Callicoon Fine Arts is pleased to present A Field of Meaning, a group exhibition organized by Lynn Maliszewski. The works in this exhibition investigate personal, non-linear narratives in conversation with authorized accounts of history. Utilizing photography, sculpture, painting, and mixed media, A Field of Meaning employs interference and intimacy as methods for challenging historical record.
Artists in this exhibition expose the false objectivity of history by way of research and intimate experience. Crystal Z Campbell lives in and researches the Greenwood District of Tulsa, Oklahoma, deemed “Black Wall Street” in the early twentieth century. As a counter-narrative to the legacy of violence and erasure that has defined Greenwood since the 1921 Tulsa Race Massacre, Campbell reinterprets archival photographs of black women in moments of leisure. Textured paintings atop two seemingly banal images and a newly designed banner shift optics through abstraction, alluding to what theorist Saidiya Hartman calls “critical fabulation”—a technique of interrogating received narratives by way of considering events from isolated points of view.(1) The terms protagonist and antagonist are further disturbed by Shawné Michaelain Holloway’s book, installed on the ground. Holloway’s instructional manual for puppy-master power dynamics describes operative conditioning: a behavioral training method based on rewards and punishment. The work applies pressure to apparently simple parameters, offering a healthy scenario where seemingly submissive participants can hold the reigns.
Other works in this exhibition suggest our knowledge of history alone cannot enact a coherent resolution for issues that reappear in the present. Lyndon Barrois Jr. assembles magazine cut-outs, text, and references to everyday printing processes to investigate “stereotypography.” His works in this exhibit relate images from mass media to Neuland, a typeface designed by Rudolf Koch in 1923 in Germany—Koch hoped it could pronounce spiritual recovery in Europe after World War I; in America, it was used on cigarette cartons and in advertisements to cement stereotypes of the “exotic” or “primitive” Other.(2) In the story of Neuland, where discrimination is literally written into history, we all lose. Per Hartman, work forged with and against the archives also offers an opportunity to revisit these contested points of view.(3) Ajay Kurian’s sculpture, The Bather, illuminates a jagged smile behind a dark vinyl curtain. In the past, Kurian has used his sculptural practice to interrogate national symbols and “American” ideals by way of comedic, anthropomorphized characters. Here, Kurian’s absurd, grinning phantom finds itself in a shower scene, susceptible to the unease and exposure, carnage and pleasure, supported in that environment. With a sly humor, this work is a phenomenological reminder that bias is inherent to our analysis of images, precluding a unified system of possibility.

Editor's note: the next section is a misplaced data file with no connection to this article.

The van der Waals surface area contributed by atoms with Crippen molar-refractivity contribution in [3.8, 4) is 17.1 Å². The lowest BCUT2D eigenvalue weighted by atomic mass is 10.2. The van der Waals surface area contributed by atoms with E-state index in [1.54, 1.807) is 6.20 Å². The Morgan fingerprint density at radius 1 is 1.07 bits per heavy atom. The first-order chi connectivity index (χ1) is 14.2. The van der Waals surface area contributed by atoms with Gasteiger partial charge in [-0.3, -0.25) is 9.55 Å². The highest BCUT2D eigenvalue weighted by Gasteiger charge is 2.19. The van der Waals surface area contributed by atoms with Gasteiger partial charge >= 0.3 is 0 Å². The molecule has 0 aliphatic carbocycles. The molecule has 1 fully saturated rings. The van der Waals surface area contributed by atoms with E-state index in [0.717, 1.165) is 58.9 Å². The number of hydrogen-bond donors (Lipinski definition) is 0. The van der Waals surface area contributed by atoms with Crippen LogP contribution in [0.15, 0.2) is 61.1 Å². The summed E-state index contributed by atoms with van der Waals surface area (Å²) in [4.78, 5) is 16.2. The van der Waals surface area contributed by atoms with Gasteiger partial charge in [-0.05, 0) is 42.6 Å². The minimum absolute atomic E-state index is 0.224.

But history insists upon such a unified system, on linearity that reinforces “progress” and movement forward. The complexities of individuated narratives interfere, while raising a slew of new questions. Jiří Skála has gathered photographs of vintage heavy machinery from the Czech Republic, each of which were taken by the machine’s owner. These appliances were purchased by their original operators, an opportunity offered by Czech conglomerate Škoda Klatovy before they went bankrupt and closed all their factories. These images operate at the intersection of personal and industrial archives that don’t settle easily into dominant perspectives of history. Ranee Henderson’s paintings visualize a frustration with the heroism of history’s retelling, and the omission of tangents that are difficult to reconcile. Her paintings of bodies in abstracted space are punctuated by peanuts and lobsters, symbols that allude to low socio-economic status. These figures are nearly life-sized, intensified impressions, rummaging and reaching beyond the canvas. Henderson poses a challenge to the triumph associated with historical merit, recognizing inequitable circumstances and the people subjected to them. Silenced in the wider sweeps of history, A Field of Meaning provides a platform for the complex, often neglected, anecdotes some might wish to omit.
1. Saidiya Hartmann, “Venus in Two Acts,” Small Axe, number 26 (volume 12, number 2), June 2008, pg 11.
2. Rob Giampietro, “New Black Face: Neuland and Lithos as Stereotypography,” Lined and Unlined <https://www.linedandunlined.com/archive/new-black-face>
3. Hartmann, “Venus in Two Acts,” pg 11.